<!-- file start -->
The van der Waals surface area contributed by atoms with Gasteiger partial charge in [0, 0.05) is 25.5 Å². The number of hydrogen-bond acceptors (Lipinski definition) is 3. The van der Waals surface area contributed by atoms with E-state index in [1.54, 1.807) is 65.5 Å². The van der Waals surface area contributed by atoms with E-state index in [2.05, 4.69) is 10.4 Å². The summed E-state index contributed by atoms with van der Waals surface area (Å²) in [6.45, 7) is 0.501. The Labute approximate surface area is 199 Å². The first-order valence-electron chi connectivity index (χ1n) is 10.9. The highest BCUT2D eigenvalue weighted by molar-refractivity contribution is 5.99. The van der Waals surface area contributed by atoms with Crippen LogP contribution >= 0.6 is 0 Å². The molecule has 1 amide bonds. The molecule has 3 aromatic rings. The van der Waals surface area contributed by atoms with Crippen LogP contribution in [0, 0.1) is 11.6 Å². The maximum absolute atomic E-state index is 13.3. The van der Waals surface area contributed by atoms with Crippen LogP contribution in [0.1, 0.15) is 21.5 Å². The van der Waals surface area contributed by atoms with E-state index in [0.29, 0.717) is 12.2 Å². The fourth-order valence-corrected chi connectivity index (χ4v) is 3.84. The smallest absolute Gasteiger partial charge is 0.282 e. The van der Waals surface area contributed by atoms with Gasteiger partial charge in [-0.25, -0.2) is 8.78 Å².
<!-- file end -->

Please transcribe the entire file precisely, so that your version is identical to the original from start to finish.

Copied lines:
The van der Waals surface area contributed by atoms with Gasteiger partial charge in [0, 0.05) is 25.5 Å². The number of hydrogen-bond acceptors (Lipinski definition) is 3. The van der Waals surface area contributed by atoms with E-state index in [1.54, 1.807) is 65.5 Å². The van der Waals surface area contributed by atoms with E-state index in [2.05, 4.69) is 10.4 Å². The summed E-state index contributed by atoms with van der Waals surface area (Å²) in [6.45, 7) is 0.501. The Labute approximate surface area is 199 Å². The first-order valence-electron chi connectivity index (χ1n) is 10.9. The highest BCUT2D eigenvalue weighted by molar-refractivity contribution is 5.99. The van der Waals surface area contributed by atoms with Crippen LogP contribution >= 0.6 is 0 Å². The molecule has 1 amide bonds. The molecule has 3 aromatic rings. The van der Waals surface area contributed by atoms with Crippen LogP contribution in [0, 0.1) is 11.6 Å². The maximum absolute atomic E-state index is 13.3. The van der Waals surface area contributed by atoms with Crippen LogP contribution in [0.1, 0.15) is 21.5 Å². The van der Waals surface area contributed by atoms with E-state index in [0.29, 0.717) is 12.2 Å². The fourth-order valence-corrected chi connectivity index (χ4v) is 3.84. The smallest absolute Gasteiger partial charge is 0.282 e. The van der Waals surface area contributed by atoms with Gasteiger partial charge in [-0.25, -0.2) is 8.78 Å².